Today you come to see the temples - the town itself is fairly scrubby and dirty, and you would not visit if it were not for the temples. The temples are usually in ruins and no longer function as temples. The central area is UNECO World Heritage. An extension of the World Heritage property is under preparation which will cover the complete footprint of the city of Ayutthaya as it existed in the 18th century, when it was one of the world’s largest urban areas. This will bring other important ancient monuments, some of which are outside of the presently-inscribed area under the same protection and conservation management afforded to the current World heritage property. In addition, new regulations for the control of construction within the property’s extended boundaries are being formulated to ensure that the values and views of the historic city are protected.

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The layout makes it really one big town, rather than a series of individual temples. The day ended with a visit to one of the temples at sunset - Wat Chaiwatthanaram on the west bank of the Chao Phraya River, outside Ayutthaya island, but within the heritage area.. It is one of Ayutthaya's best known temples and a major tourist attraction.

Baan Thai House Hotel

Their own web site and on Booking.com at 9.0 and on TripAdvisor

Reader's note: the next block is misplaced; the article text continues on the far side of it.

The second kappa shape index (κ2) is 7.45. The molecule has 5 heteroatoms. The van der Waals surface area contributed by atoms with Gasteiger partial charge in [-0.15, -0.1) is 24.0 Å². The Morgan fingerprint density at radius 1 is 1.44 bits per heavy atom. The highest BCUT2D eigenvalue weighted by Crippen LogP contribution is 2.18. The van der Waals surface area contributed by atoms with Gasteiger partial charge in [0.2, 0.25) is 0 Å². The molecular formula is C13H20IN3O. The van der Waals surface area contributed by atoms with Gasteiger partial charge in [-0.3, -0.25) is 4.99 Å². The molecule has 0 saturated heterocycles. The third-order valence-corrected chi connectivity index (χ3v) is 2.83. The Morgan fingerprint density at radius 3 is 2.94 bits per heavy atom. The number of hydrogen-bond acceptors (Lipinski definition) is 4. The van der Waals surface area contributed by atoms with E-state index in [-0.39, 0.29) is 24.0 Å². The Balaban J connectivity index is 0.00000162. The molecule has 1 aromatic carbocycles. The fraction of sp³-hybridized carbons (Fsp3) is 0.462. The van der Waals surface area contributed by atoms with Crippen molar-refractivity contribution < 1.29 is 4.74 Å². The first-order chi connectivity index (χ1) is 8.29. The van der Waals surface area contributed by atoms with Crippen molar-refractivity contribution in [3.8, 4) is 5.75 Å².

Twelve individually theme villas in large tropical landscaped gardens. The hotel layout is strange. There appears to have been an original "big house" set in large gardens and with a lake. The "big house" remains as the reception/restaurant area. But the opposite side of the lake now houses a large modern house not in keeping with the original house. The individual guest villas are modern and scattered round the grounds The swimming pool is part of the large modern house, . Much of the ornamentation of the original house still is scattered rounds the grounds, but has not been painted over the years, and most of the wooden pieces are crumbling away. Wooden boardwalks are not treated either and are on the way out. The grounds look tired now, and in a few years will be seedy unless something is done on maintenance.

The only villas worth having are the ones overlooking the lake - there is a cluster of, I think 5, villas which do not overlook the lake, and are to be avoided. Service for a hotel of this sort is somewhat limited. There is no pool service either for drinks nor for towels. The pool furniture is a mish mash, and is very dated/run down. There is no bar, and the drinks menu available in the restaurant is limited. Restaurant food at both breakfast and dinner is very middle of the road. Quite acceptable, but nothing special The hotel is a way from town. A 10 minute walk to the railway station, then over the tracks, and onwards a longer distance to get to town. Or you take a tuk-tuk. We did not come across an owner and/or a manager during our two days here. But the idea/intention is good, and if they worked on the (considerable) maintenance deficit, then it could become so much better

We took a 15 minute walk through the train station to the edge of town, didn't find much to see there, and just bought an iced coffeee before returning to the hotel.

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Transfer to Bangkok International Airport for international flight and home

With just enough time for a frisson of excitement at Singapore Airport.


Burma Holiday